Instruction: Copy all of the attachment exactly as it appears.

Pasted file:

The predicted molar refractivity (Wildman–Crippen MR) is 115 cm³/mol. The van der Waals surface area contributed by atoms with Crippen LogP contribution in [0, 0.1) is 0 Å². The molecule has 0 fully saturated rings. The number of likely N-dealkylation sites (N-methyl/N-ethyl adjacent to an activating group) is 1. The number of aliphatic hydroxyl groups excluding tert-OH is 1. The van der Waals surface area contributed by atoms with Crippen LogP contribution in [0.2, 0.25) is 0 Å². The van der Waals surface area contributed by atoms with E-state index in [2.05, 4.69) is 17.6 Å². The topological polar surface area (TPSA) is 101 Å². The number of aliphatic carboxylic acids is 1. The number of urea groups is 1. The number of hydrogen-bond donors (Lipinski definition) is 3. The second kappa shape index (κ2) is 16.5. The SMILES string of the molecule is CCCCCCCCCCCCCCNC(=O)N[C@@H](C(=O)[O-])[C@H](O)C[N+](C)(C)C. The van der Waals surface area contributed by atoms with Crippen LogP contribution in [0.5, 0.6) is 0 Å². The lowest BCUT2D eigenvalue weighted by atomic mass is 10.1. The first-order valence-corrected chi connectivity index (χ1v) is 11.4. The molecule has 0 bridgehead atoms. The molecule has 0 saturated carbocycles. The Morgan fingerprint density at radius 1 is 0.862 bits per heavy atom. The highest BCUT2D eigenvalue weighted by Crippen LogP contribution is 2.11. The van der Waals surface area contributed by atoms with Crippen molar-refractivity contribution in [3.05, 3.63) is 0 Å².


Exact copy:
The predicted molar refractivity (Wildman–Crippen MR) is 115 cm³/mol. The van der Waals surface area contributed by atoms with Crippen LogP contribution in [0, 0.1) is 0 Å². The molecule has 0 fully saturated rings. The number of likely N-dealkylation sites (N-methyl/N-ethyl adjacent to an activating group) is 1. The number of aliphatic hydroxyl groups excluding tert-OH is 1. The van der Waals surface area contributed by atoms with Crippen LogP contribution in [0.2, 0.25) is 0 Å². The van der Waals surface area contributed by atoms with E-state index in [2.05, 4.69) is 17.6 Å². The topological polar surface area (TPSA) is 101 Å². The number of aliphatic carboxylic acids is 1. The number of urea groups is 1. The number of hydrogen-bond donors (Lipinski definition) is 3. The second kappa shape index (κ2) is 16.5. The SMILES string of the molecule is CCCCCCCCCCCCCCNC(=O)N[C@@H](C(=O)[O-])[C@H](O)C[N+](C)(C)C. The van der Waals surface area contributed by atoms with Crippen LogP contribution in [0.5, 0.6) is 0 Å². The lowest BCUT2D eigenvalue weighted by atomic mass is 10.1. The first-order valence-corrected chi connectivity index (χ1v) is 11.4. The molecule has 0 bridgehead atoms. The molecule has 0 saturated carbocycles. The Morgan fingerprint density at radius 1 is 0.862 bits per heavy atom. The highest BCUT2D eigenvalue weighted by Crippen LogP contribution is 2.11. The van der Waals surface area contributed by atoms with Crippen molar-refractivity contribution in [3.05, 3.63) is 0 Å².